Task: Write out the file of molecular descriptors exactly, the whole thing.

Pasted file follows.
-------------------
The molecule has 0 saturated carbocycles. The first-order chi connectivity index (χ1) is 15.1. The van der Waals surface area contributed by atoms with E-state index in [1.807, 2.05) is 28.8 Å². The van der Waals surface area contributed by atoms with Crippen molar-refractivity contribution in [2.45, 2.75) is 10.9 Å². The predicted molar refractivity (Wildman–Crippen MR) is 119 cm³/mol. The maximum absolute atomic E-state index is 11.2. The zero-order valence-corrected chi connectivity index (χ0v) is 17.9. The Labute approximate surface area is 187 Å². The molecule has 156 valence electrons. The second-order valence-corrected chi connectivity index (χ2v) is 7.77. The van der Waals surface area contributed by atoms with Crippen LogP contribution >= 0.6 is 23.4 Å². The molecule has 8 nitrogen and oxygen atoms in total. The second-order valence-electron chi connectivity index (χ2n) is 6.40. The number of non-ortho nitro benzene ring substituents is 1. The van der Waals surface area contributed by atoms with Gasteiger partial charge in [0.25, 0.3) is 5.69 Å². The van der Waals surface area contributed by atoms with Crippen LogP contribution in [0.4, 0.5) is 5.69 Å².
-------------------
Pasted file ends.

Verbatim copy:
The molecule has 0 saturated carbocycles. The first-order chi connectivity index (χ1) is 15.1. The van der Waals surface area contributed by atoms with E-state index in [1.807, 2.05) is 28.8 Å². The van der Waals surface area contributed by atoms with Crippen molar-refractivity contribution in [2.45, 2.75) is 10.9 Å². The predicted molar refractivity (Wildman–Crippen MR) is 119 cm³/mol. The maximum absolute atomic E-state index is 11.2. The zero-order valence-corrected chi connectivity index (χ0v) is 17.9. The Labute approximate surface area is 187 Å². The molecule has 156 valence electrons. The second-order valence-corrected chi connectivity index (χ2v) is 7.77. The van der Waals surface area contributed by atoms with Crippen LogP contribution >= 0.6 is 23.4 Å². The molecule has 8 nitrogen and oxygen atoms in total. The second-order valence-electron chi connectivity index (χ2n) is 6.40. The number of non-ortho nitro benzene ring substituents is 1. The van der Waals surface area contributed by atoms with Gasteiger partial charge in [0.25, 0.3) is 5.69 Å². The van der Waals surface area contributed by atoms with Crippen LogP contribution in [0.4, 0.5) is 5.69 Å².